Thomas Edwards (legal writer)

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Thomas Edwards (c.1775–1845) was a British legal writer.

Life[edit]

Edwards studied at Trinity Hall, Cambridge, where he proceeded LL.B. in 1800 and LL.D. in 1805.[1] He was also a fellow of Trinity Hall, and was admitted advocate at Doctors' Commons. Edwards was a magistrate for the county of Surrey, and took considerable interest in questions connected with the improvement of the people. He died at the Grove, Carshalton, on 20 October 1845.[2]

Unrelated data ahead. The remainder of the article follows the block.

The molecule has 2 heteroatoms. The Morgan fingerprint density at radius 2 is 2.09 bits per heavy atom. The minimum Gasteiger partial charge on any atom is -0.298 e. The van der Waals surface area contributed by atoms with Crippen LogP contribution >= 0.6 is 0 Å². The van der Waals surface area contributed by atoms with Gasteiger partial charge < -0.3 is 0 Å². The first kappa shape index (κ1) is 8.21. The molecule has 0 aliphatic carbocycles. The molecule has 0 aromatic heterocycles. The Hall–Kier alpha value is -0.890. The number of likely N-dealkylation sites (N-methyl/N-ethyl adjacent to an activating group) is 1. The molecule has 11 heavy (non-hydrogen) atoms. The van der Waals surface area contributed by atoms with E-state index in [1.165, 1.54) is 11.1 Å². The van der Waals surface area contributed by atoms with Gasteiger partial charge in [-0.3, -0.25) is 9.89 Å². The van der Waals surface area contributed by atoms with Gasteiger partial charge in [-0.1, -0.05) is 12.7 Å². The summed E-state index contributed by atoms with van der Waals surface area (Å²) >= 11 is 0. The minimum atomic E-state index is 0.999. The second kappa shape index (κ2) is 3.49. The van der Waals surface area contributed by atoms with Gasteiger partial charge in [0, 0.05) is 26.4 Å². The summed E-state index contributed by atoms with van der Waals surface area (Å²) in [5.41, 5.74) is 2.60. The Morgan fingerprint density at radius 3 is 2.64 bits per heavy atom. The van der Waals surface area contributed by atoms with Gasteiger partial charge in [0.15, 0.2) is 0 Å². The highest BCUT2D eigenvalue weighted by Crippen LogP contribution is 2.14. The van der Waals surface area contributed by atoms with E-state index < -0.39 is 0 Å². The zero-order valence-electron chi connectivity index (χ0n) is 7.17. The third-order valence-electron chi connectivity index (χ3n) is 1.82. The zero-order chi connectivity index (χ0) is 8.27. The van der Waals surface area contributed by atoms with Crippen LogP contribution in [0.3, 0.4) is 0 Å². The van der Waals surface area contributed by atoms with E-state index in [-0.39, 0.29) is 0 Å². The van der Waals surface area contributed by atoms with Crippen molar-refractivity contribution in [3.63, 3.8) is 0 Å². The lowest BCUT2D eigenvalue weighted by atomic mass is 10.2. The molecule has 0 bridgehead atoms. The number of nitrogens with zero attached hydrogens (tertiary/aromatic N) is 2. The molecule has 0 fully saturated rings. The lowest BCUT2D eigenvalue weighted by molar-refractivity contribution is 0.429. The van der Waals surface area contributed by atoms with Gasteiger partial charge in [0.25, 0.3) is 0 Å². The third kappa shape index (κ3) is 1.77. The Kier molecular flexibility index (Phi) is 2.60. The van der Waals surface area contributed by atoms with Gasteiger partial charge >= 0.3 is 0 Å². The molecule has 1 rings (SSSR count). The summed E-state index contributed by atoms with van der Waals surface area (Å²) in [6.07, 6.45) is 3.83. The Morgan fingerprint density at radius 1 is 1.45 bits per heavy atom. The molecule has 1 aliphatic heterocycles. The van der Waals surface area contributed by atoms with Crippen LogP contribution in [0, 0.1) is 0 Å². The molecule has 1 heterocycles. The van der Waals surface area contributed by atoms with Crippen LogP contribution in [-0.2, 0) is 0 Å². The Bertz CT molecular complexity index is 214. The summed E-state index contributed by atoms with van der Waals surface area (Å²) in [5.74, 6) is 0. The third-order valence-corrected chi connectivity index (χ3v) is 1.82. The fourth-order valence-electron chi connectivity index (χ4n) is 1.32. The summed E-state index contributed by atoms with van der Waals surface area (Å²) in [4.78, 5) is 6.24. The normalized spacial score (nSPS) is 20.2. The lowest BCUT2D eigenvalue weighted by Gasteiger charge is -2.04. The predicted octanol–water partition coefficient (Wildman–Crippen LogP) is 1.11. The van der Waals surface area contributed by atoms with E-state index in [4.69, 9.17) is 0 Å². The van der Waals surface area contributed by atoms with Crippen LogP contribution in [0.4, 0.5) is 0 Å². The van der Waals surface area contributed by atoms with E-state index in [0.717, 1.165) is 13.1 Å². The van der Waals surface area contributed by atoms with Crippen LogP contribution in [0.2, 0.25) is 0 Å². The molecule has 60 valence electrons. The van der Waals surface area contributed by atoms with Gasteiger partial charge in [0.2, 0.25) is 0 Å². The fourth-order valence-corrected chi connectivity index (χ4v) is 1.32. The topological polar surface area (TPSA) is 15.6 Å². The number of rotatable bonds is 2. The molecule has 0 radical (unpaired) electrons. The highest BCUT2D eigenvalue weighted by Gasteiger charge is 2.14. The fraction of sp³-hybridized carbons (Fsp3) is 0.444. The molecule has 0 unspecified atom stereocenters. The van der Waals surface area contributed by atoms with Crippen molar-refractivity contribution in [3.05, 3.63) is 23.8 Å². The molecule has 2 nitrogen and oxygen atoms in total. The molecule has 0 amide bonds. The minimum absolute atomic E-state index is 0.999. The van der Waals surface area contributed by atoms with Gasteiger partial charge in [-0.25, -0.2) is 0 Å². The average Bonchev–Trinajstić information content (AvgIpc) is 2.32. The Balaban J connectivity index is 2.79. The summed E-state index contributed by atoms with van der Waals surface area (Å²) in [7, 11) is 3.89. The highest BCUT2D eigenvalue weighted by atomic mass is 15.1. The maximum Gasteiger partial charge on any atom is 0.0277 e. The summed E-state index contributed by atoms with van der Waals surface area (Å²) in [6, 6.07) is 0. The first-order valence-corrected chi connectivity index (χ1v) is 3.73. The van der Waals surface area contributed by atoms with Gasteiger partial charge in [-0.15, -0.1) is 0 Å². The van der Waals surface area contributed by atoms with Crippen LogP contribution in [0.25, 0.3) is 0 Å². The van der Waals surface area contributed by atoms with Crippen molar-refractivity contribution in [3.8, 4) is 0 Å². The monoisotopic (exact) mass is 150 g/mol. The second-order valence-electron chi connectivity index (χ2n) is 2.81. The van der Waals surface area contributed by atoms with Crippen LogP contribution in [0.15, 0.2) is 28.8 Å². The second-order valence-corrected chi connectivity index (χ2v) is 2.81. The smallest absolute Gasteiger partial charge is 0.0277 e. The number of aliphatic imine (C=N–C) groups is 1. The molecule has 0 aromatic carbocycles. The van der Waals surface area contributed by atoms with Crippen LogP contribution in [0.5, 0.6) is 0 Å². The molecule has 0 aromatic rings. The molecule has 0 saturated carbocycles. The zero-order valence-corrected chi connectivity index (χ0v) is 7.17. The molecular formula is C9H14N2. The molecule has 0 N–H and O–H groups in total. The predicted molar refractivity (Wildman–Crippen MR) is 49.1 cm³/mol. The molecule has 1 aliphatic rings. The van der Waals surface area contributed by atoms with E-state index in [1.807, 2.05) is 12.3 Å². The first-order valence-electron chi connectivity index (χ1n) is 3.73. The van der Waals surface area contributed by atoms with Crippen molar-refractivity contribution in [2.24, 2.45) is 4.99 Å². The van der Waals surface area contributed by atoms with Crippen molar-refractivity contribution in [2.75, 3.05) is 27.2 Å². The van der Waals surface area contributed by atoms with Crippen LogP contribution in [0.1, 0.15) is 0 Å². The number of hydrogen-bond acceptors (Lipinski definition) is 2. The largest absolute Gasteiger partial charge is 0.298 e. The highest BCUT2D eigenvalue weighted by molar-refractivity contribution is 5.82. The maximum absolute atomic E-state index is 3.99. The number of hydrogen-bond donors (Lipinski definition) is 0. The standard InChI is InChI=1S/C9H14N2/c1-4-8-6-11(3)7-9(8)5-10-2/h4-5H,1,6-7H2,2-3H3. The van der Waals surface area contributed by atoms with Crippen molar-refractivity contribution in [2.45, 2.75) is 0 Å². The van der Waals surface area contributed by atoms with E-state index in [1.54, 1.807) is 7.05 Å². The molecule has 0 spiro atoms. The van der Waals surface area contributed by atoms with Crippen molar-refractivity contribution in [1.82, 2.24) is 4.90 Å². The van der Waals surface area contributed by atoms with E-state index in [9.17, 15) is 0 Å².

Works[edit]

  • Reports of Cases argued and determined in the High Court of Admiralty; commencing with the Judgments of Sir William Scott, Easter Term, 1808, 1812; reprinted in America.
  • A Letter to the Lord-lieutenant of the County of Surrey on the Misconduct of Licensing Magistrates and the consequent Degradation of the Magistracy, 1825.
  • Reasons for Refusing to Sign the Lay Address to the Archbishop of Canterbury, 2nd edition, 1835 (concerning the ritual of the church)

References[edit]

  1. ^ "Edward, Thomas (EDWS793T)". A Cambridge Alumni Database. University of Cambridge. 
  2. ^ Venn, Alumni Cantabrigienses. DNB gives his date of death as 29 October 1845.

 This article incorporates text from a publication now in the public domain"Edwards, Thomas (1775?-1845)". Dictionary of National Biography. London: Smith, Elder & Co. 1885–1900.